Officials express concern over vehicle growth

Golf carts are common sights on the streets of Avalon. Photo by Rosa Quiroz

It’s probably a bit far-fetched to say Catalina Island is experiencing traffic jams, but city officials on Tuesday did express a growing frustration over the expanding number of bicycles, smart cars and fast golf carts on the island.

City Council Member Joe Sampson had requested a change to city transportation ordinances approximately six months ago to allow for small cars (Toyota Cion IQ) and larger golf carts so that residents could go places In the island’s interior where existing golf carts could not take them.

“I’m beginning to question my own reason for doing that,” Sampson said Tuesday, asking his fellow members to take another look at the use of smart cars and super-fast golf carts on the island.

Sampson said his reasoning was valid when he proposed changing the rules to allow larger “autoettes,” which included faster golf carts and certain brands of so-called smart cars, but the “outcome of the changes” was beginning to concern him.

“Our streets are not wide enough,” he said, and traffic laws are not sufficient to control golf carts that “go over 50 mph.” Sampson said he “doesn’t think it’s safe for the community.”

Golf carts themselves are good for the community and Sampson said he thought then that the more powerful carts would allow more people to explore the interior beauty of the island. “That was my intention,” he said.

What’s happened since, he said, is that small smart cars that are the same size as some golf carts are beginning the populate the island which, he said, is not prepared for a glut of new vehicles.

Moreover, the council learned that owners were not shipping older carts off the island after they are supposedly being replaced by the new, larger ones.

“Maybe we need a time out for smart cars,” he pleaded, as officials can study how best to control the growth of vehicles on city streets, which they heard were also causing parking headaches.

Sampson said there are now approximately 1,700 golf carts on the island. If many of them were to trade up to vehicles allowed under the modified ordinance, the “quality of life” on Catalina may suffer. “It’s time to take a second look,” he said.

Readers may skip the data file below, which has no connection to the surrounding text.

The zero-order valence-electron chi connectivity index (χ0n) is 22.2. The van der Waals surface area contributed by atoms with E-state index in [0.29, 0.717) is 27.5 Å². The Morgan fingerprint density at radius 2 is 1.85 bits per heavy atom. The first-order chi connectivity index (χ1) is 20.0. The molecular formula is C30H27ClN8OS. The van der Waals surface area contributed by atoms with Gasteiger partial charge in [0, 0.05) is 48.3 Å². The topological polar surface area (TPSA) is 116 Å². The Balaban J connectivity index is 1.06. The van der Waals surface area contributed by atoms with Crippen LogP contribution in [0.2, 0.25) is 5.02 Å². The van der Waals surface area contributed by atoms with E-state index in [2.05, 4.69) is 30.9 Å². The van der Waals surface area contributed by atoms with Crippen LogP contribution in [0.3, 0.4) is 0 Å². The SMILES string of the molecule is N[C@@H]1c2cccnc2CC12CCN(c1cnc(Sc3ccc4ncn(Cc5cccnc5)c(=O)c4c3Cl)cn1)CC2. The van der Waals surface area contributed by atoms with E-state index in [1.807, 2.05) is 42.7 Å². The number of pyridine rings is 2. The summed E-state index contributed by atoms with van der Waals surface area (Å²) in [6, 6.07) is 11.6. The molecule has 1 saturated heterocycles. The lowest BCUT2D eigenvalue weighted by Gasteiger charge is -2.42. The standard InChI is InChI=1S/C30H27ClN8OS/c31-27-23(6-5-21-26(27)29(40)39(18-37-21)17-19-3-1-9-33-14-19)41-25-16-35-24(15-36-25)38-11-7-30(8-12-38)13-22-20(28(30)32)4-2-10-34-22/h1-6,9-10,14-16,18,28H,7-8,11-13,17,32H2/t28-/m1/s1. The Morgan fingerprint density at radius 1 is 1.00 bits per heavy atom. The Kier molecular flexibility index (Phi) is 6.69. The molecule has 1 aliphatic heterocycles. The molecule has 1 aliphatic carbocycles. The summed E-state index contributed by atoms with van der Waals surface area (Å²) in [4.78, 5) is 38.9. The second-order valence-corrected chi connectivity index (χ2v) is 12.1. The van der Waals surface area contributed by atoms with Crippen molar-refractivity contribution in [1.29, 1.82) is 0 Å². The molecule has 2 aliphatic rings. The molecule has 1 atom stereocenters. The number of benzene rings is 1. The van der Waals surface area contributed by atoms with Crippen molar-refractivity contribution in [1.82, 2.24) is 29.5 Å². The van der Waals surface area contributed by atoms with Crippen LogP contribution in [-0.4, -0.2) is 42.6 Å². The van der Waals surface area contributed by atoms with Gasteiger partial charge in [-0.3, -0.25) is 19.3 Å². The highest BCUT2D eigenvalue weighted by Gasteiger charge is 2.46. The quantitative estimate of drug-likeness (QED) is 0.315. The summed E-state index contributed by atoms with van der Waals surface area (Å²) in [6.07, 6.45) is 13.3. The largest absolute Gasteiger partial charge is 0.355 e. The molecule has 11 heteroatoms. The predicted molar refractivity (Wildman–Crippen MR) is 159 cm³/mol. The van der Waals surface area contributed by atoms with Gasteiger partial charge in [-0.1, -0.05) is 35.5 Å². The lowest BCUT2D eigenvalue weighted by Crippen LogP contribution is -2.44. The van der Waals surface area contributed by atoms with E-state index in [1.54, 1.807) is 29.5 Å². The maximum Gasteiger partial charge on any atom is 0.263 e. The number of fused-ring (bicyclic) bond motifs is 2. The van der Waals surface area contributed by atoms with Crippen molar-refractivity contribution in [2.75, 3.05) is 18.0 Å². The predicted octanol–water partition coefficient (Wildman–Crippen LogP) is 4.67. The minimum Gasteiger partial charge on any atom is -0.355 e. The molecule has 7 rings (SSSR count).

If any changes are made, said Sampson, residents who acquired vehicles approved by the existing ordinance would be grandfathered in and would be able to keep them.

The Council took no action but agreed to study the matter and place the item on a future agenda.

In a related, yet completely separate item, the Council also held a long discussion about the limitation of bicycles in Catalina. Some hotels are asking for the right to have bikes for their customers and a staff report indicated that this is a growing trend in the industry.

On Catalina, however, where bicycles play such a huge role in the overall transportation infrastructure, the Council seemed ready to put the brakes on any bike expansion, at least for now.

Mayor Anni Marshall has previously made requests for policy ideas to better register and regulate bikes on the island. Council members heard that there is “already a good assortment” of bikes in the city and other members said there is already “too much traffic” on the streets.

City Attorney Scott Campbell said the city had two potential options, either permit non-motorized bikes or ban bicycles from non-bike shops, “although I would have to see whether that would be legal.”

Member Cinde MacGugen-Cassidy said the one and a quarter page staff report provided insufficient information on which to make any realistic determination of the bicycle’s future on Catalina. Bikes could add value to some businesses, she thought, but said she needed more facts. MacGugen-Cassidy said she would be inclined to support a policy of no more motorized (electric) bikes on the island.

According to the discussion, Portofino Hotel has 10 bicycles.

Sampson said he wanted to hear from hoteliers and from legal advisor Scott Campbell before discussing any policy changes.

While officials said they, of course, understand the overall value of bikes on the island, the agenda item was marked for discussion only and no action was taken. Staff will further study the issue.


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